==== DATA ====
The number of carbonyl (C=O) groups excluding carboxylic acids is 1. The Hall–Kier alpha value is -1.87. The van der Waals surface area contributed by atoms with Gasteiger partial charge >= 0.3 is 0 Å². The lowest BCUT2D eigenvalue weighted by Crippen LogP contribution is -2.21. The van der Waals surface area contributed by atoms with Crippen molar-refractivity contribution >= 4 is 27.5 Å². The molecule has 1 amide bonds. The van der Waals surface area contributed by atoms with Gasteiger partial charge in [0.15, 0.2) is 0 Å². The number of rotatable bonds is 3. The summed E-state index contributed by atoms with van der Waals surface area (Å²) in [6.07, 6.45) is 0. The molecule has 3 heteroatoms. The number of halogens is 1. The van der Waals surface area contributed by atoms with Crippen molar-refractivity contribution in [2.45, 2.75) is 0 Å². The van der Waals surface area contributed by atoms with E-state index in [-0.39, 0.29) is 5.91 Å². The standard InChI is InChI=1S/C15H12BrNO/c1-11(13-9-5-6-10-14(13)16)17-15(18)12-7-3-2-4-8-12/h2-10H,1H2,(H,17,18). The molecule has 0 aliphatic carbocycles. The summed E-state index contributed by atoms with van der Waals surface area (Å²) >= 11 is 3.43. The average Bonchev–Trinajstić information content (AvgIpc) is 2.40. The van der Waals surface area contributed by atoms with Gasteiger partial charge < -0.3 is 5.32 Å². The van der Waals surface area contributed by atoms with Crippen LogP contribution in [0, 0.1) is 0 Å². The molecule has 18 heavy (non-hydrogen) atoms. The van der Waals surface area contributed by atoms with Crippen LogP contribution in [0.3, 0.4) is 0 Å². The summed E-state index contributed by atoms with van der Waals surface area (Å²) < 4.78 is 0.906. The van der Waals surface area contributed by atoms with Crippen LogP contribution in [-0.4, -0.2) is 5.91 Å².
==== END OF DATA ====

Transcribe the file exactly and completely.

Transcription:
The number of carbonyl (C=O) groups excluding carboxylic acids is 1. The Hall–Kier alpha value is -1.87. The van der Waals surface area contributed by atoms with Gasteiger partial charge >= 0.3 is 0 Å². The lowest BCUT2D eigenvalue weighted by Crippen LogP contribution is -2.21. The van der Waals surface area contributed by atoms with Crippen molar-refractivity contribution >= 4 is 27.5 Å². The molecule has 1 amide bonds. The van der Waals surface area contributed by atoms with Gasteiger partial charge in [0.15, 0.2) is 0 Å². The number of rotatable bonds is 3. The summed E-state index contributed by atoms with van der Waals surface area (Å²) in [6.07, 6.45) is 0. The molecule has 3 heteroatoms. The number of halogens is 1. The van der Waals surface area contributed by atoms with Crippen molar-refractivity contribution in [2.45, 2.75) is 0 Å². The van der Waals surface area contributed by atoms with E-state index in [-0.39, 0.29) is 5.91 Å². The standard InChI is InChI=1S/C15H12BrNO/c1-11(13-9-5-6-10-14(13)16)17-15(18)12-7-3-2-4-8-12/h2-10H,1H2,(H,17,18). The molecule has 0 aliphatic carbocycles. The summed E-state index contributed by atoms with van der Waals surface area (Å²) >= 11 is 3.43. The average Bonchev–Trinajstić information content (AvgIpc) is 2.40. The van der Waals surface area contributed by atoms with Gasteiger partial charge < -0.3 is 5.32 Å². The van der Waals surface area contributed by atoms with Crippen LogP contribution in [0, 0.1) is 0 Å². The molecule has 18 heavy (non-hydrogen) atoms. The van der Waals surface area contributed by atoms with Crippen LogP contribution in [0.3, 0.4) is 0 Å². The summed E-state index contributed by atoms with van der Waals surface area (Å²) < 4.78 is 0.906. The van der Waals surface area contributed by atoms with Crippen LogP contribution in [-0.4, -0.2) is 5.91 Å².